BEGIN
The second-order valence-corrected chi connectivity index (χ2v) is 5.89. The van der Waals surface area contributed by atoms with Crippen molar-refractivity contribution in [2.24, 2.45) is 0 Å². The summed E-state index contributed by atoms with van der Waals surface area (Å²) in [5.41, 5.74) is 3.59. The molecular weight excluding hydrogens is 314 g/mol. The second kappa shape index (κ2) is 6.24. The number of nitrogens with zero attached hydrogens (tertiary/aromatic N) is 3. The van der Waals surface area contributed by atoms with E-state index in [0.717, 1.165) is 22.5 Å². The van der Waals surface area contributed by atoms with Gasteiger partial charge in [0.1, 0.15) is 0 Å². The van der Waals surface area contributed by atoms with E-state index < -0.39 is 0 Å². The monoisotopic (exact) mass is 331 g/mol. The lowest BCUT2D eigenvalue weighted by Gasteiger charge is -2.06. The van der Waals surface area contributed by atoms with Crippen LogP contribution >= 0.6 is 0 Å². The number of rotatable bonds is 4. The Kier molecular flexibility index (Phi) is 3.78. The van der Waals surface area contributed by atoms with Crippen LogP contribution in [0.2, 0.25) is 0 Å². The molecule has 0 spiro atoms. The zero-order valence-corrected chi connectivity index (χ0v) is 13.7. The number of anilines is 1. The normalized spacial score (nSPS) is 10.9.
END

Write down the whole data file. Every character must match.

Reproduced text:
The second-order valence-corrected chi connectivity index (χ2v) is 5.89. The van der Waals surface area contributed by atoms with Crippen molar-refractivity contribution in [2.24, 2.45) is 0 Å². The summed E-state index contributed by atoms with van der Waals surface area (Å²) in [5.41, 5.74) is 3.59. The molecular weight excluding hydrogens is 314 g/mol. The second kappa shape index (κ2) is 6.24. The number of nitrogens with zero attached hydrogens (tertiary/aromatic N) is 3. The van der Waals surface area contributed by atoms with E-state index in [0.717, 1.165) is 22.5 Å². The van der Waals surface area contributed by atoms with Gasteiger partial charge in [0.1, 0.15) is 0 Å². The van der Waals surface area contributed by atoms with E-state index < -0.39 is 0 Å². The monoisotopic (exact) mass is 331 g/mol. The lowest BCUT2D eigenvalue weighted by Gasteiger charge is -2.06. The van der Waals surface area contributed by atoms with Crippen LogP contribution >= 0.6 is 0 Å². The number of rotatable bonds is 4. The Kier molecular flexibility index (Phi) is 3.78. The van der Waals surface area contributed by atoms with Crippen LogP contribution in [0.2, 0.25) is 0 Å². The molecule has 0 spiro atoms. The zero-order valence-corrected chi connectivity index (χ0v) is 13.7. The number of anilines is 1. The normalized spacial score (nSPS) is 10.9.